Perhaps it's Not "Just a Phase"...

When news broke out that celebrity chef Anthony Bourdain had taken his own life just three days after designer Kate Spade had done the same, conversation around suicide, alcohol abuse, and mental health began to trend globally. It is sad that such concerns emerge mostly when there are high-profiles tragedies. Be that as it may, when looking at the general population, a staggering 4.000 people die by suicide each year in Canada – that’s 11 people per day.  In fact, for every suicide related death, there are 20-25 attempts.

Mental health problems often overlap with addiction, as a coping mechanism for many individuals. Together, they make for a high suicide risk factor. According to the Canadian Association for Suicide Prevention, more than 90% of the suicides that occurred were by individuals with a mental or addiction disorder.

In fact, 4 million Canadians are living with either a mood or anxiety disorder.  What raises greater concern,  is that only half of those who experienced a major depressive episode received adequate care. Depression, being one of the most prevalent disorders, is not a binary phenomenon. It lies on a spectrum of severity and is displayed through various symptoms. Depression is marked by extended periods of low mood. Some of the more subtle signs of depression are changes in sleep patterns, loss of appetite, and loss on interest in hobbies or social engagement. When mixed with alcohol consumption, the risk for clinical depression and suicide increase exponentially. Studies have shown that people who use alcohol to cope are six times more likely to die by suicide than the general population.

To break this down further, men are two times more likely to binge drink than women and are also more likely to experience alcohol dependence. Despite the fact that suicide rates amongst women have been rising recently, men are three times more likely to die by suicide than women. Problem drinking increases the feelings of lack of control, hopelessness, guilt and social detachment that come with depression.

There is a combination of strategies that we can employ to help break the cycle of problem drinking and depression. Medication can be used to address the reward system in the brain that reinforces alcohol consumption. When combined with Cognitive Behavioural Therapy individuals can learn better coping skills that improve overall health and wellbeing.  Working with a collaborative care team, individuals experiencing co-occurring disorders can get comprehensive medical and therapeutic treatment that offers the best results for mental health.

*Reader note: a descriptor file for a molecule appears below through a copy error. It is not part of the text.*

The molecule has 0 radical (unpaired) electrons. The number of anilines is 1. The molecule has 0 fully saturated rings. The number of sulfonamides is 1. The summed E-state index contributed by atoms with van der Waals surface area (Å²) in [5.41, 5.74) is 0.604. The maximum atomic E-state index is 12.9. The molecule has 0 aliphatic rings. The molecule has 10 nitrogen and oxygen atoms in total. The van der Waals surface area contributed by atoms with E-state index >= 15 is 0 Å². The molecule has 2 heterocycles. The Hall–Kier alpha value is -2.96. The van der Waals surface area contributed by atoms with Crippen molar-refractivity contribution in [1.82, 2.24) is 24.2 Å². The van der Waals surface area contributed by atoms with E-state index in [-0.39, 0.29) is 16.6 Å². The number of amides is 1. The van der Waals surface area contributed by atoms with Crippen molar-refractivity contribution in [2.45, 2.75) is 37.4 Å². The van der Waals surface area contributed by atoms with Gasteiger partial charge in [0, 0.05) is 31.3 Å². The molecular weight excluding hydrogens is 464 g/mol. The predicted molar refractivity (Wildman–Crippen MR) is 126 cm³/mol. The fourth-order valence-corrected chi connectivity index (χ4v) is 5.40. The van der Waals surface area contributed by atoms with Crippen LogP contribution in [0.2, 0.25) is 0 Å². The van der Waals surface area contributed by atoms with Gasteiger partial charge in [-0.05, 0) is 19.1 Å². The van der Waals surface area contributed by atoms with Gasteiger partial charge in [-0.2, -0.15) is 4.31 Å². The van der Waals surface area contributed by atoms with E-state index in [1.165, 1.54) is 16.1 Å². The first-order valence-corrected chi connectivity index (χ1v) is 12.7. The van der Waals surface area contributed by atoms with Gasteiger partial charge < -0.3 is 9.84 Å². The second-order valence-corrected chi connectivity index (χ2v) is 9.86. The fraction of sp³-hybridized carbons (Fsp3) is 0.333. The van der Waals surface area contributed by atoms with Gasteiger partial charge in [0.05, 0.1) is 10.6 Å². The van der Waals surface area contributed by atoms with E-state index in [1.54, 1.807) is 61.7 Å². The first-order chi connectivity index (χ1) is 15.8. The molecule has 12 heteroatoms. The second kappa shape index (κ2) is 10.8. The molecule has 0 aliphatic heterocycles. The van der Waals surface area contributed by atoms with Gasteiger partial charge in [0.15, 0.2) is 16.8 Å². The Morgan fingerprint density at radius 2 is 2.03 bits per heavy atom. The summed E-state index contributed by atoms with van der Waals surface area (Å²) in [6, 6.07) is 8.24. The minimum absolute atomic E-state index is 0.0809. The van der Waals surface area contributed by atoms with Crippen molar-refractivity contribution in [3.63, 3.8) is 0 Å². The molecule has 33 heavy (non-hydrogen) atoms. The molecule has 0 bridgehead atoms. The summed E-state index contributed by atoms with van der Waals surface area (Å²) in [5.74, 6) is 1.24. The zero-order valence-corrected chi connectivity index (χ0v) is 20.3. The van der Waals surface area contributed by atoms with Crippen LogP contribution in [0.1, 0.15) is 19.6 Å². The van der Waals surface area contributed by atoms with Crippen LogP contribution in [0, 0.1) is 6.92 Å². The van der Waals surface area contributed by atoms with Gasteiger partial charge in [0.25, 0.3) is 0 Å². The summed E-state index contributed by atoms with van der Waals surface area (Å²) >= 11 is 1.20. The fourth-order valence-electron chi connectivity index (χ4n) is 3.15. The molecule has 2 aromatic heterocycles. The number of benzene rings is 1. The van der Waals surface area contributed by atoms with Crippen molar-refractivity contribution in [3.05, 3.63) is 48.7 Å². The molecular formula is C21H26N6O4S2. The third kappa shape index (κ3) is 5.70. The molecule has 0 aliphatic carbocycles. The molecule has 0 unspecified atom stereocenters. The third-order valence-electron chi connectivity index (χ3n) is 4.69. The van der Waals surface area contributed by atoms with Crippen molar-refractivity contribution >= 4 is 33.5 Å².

There is a growing number of other resources that can help as well, that help facilitate things as simple as being kinder to yourself or talking to a professional. A list of tools that can aid on the path towards healing is provided below. If you know anyone who is thinking about suicide, please reach out to one of the crisis hotlines below. If you’re looking into ways to deal with problem drinking, a great way to start is by talking to a physician specialized in alcohol addiction.

Suicide Hotlines:

Canada Suicide Prevention Service:

  • toll-free 1-833-456-4566Text: 45645
  • Anywhere in BC: 1-800-SUICIDE: 1-800-784-2433
  • Mental Health Support Line: 310-6789

Kids Help Phone

  • Call a counsellor: 1-800-668-6868


National Suicide Prevention Lifeline

  • 1 800 273 8255
  • Deaf & Hard of Hearing Options can be reached at 1-800-799-4889

Crisis Text Line

  • Text HOME to 741-741

The Trevor Project – LGBTQ Youth

  • Text TREVOR to 1-202-304-1200

Tools for Depression and Suicide Prevention:

[Editor’s Note: Remember to always take care of yourself, if you are experiencing a medical emergency, or feel you are in a situation that is unsafe or unhealthy, please seek professional assistance.]

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Lindsay Killam is the Clinical Program Director at Alavida. She’s a registered social worker with a Master’s in Social Work from the University of British Columbia. She has specialized in the treatment of mental health and substance use disorders for over a decade. She has also been a leader in program development in non-profit and public health services.